TEHRAN | Iran's military is to test a new air defense system modeled after the U.S. Hawk system as tensions with the West escalate over the country's suspect nuclear program, the Iranian state TV reported Monday.
The report quoted Gen. Farzad Esmaili, chief of Iran's air defense headquarters, as saying the surface-to-air system has been named "Mersad," or Ambush.
The system is capable of locking on a flying object at a distance of 50 miles and can hit from 30 miles away, using an Iranian-made missile dubbed "Shahin," or Hawk, according to the report.
The TV said Mersad will be tested during the military exercises that started last weekend. Billed as "massive," the weeklong drill is also to include Iranian jet fighters, drones and about 8,000 troops, spanning over nearly the entire eastern half of Iran.
The drill is meant to upgrade Iranian capabilities amid rising tensions between Iran and the West over Tehran's enrichment program, which can be a pathway to nuclear arms.
The U.S. and its allies fear the program masks Tehran's ambitions to obtain a nuclear weapon. Iran denies the claim, insisting the nuclear program is for peaceful purposes only.
The military drill also is expected to test Iran's S-200 air defense system, which was first displayed in September. The S-200 is a Russian-made, medium-to-high altitude surface-to-air missile system designed primarily to track, target and destroy aircraft and cruise missiles.
22 police hurt, 176 arrested in march
WARSAW | Police said Monday that 22 officers were injured and 176 people were arrested in clashes with right-wing protesters marching on Poland's Independence Day.
The disturbances broke out Sunday evening, when right-wing protesters, some of whom were masked, threw stones and metal objects at police in Warsaw. Police responded with rubber bullets and tear gas.
It is the second year in a row that Independence Day celebrations in the capital have been marred by violence on the sidelines.
The Independence Day celebrates Poland regaining its sovereignty at the end of World War I after more than 120 years of imposed foreign rule.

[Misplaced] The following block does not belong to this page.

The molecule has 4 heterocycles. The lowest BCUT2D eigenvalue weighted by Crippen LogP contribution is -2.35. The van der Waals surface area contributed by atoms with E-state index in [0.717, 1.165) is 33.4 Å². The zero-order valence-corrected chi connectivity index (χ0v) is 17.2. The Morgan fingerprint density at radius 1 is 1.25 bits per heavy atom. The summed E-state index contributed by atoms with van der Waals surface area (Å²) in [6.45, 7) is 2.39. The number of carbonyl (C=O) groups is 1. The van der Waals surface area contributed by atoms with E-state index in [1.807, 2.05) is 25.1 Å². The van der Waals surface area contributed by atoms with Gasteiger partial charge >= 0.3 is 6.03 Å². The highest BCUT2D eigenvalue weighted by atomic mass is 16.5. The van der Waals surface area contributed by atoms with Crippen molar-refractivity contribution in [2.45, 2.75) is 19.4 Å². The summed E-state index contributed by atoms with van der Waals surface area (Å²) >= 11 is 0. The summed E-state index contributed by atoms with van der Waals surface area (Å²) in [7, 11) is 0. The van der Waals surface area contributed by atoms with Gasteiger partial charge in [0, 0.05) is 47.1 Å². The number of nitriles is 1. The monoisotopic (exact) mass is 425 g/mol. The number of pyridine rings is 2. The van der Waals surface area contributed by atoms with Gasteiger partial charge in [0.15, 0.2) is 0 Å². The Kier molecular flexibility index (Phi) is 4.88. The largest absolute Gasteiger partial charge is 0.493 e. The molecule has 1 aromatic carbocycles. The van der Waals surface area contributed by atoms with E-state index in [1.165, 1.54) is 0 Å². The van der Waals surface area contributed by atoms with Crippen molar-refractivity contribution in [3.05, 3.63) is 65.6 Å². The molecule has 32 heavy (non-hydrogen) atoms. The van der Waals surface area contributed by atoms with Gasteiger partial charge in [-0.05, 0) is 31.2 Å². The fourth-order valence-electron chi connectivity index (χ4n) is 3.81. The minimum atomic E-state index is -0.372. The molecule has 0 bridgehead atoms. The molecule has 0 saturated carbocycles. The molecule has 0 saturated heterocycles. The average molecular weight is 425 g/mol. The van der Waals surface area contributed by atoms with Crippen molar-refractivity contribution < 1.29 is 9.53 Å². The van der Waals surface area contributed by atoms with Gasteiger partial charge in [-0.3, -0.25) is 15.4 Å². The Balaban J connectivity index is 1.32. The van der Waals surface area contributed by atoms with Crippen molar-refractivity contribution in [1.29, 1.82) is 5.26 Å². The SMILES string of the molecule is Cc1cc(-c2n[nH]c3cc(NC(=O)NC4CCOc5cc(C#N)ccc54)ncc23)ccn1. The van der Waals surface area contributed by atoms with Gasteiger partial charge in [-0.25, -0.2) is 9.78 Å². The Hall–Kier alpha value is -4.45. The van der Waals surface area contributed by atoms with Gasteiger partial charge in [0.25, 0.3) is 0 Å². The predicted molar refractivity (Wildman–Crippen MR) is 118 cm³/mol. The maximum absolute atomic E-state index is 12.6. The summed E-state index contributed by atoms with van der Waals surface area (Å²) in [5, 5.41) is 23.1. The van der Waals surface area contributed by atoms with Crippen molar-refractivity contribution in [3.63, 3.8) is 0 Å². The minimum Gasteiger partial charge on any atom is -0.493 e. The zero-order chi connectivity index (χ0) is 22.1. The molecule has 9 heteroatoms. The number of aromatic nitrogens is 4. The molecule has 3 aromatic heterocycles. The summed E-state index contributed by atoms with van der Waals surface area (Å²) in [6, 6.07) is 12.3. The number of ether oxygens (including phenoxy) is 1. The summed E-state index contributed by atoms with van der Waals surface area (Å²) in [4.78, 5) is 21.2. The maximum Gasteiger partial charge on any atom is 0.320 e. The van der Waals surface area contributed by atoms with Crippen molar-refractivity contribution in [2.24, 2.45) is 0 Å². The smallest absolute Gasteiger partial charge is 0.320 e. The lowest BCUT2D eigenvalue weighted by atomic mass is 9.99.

Harvest improves but shortages persist
ROME | North Korea increased its staple foods production for the second year in a row, but its citizens are still suffering from a serious lack of key proteins and fats in their diets, a U.N. report said Monday.
A U.N. team visited all nine agricultural provinces of the communist state in September and October during the main cereal harvest, and estimated that even with the increase -- a 10 percent improvement over last year -- North Korea will need to import 507,000 metric tons of cereals to meet its basic food needs.
North Korea has struggled for decades to feed its 24 million people.
Its new leader, Kim Jong-un, has made improving the economy a priority and has pledged to improve North Koreans' standards of living.
In its eagerly anticipated report, the U.N. said it is concerned that North Korea's soybean production declined 30 percent and that there were limited vegetables available, meaning the chronic lack of proteins, oils, fats, vitamins and micro-nutrients in the typical North Korean diet remains a problem.
Radical cleric wins deportation appeal
LONDON | A radical Islamist cleric described by prosecutors as a key al Qaeda operative in Europe cannot be deported from Britain to Jordan to face terrorism charges, judges ruled Monday in the latest twist in a protracted legal saga.
Britain's government has been attempting since 2001 to expel radical preacher Abu Qatada, who previously has been convicted in his absence in Jordan of terrorist offenses related to two alleged bomb plots.
Though the country's Home Office said it intended to appeal the decision, Judge John Mitting granted the cleric bail and said he would be freed from prison Tuesday -- despite a claim from a government lawyer that he poses a major security threat.
Abu Qatada, a Palestinian-born Jordanian cleric whose real name is Omar Mahmoud Mohammed Othman, was convicted in Jordan over terrorist plots in 1999 and 2000, and he will face a retrial if deported there from Britain.
Britain's government has insisted it has won assurances from Jordan over how Abu Qatada's case would be handled -- including from Jordan's King Abdullah II, who met with British Prime Minister David Cameron last week.
But judges said there is a real risk that evidence obtained through torture would be used against the cleric.
Inquiry opened into sister of Islamic terrorist
PARIS | The Paris prosecutor's office has opened a preliminary inquiry into a statement by the sister of Islamic terrorist Mohamed Merah, who said she is "proud" of her brother, who killed seven people, including three Jewish children, in March.
A judicial official said Monday that the probe for "defense of terrorism" is aimed at establishing the conditions under which Souad Merah spoke.
Her words, captured by a hidden camera, were aired this weekend in a TV documentary based on an account by Merah's oldest brother, Abdelghani. He claims the Merah children, of Algerian origin, were raised on anti-Semitism.
Interior Minister Manuel Valls denounced Souad Merah's words, saying they can only be seen as a defense of terrorism and of anti-Semitism.
Merah was killed in a standoff with police at his Toulouse apartment.
From wire dispatches and staff reports
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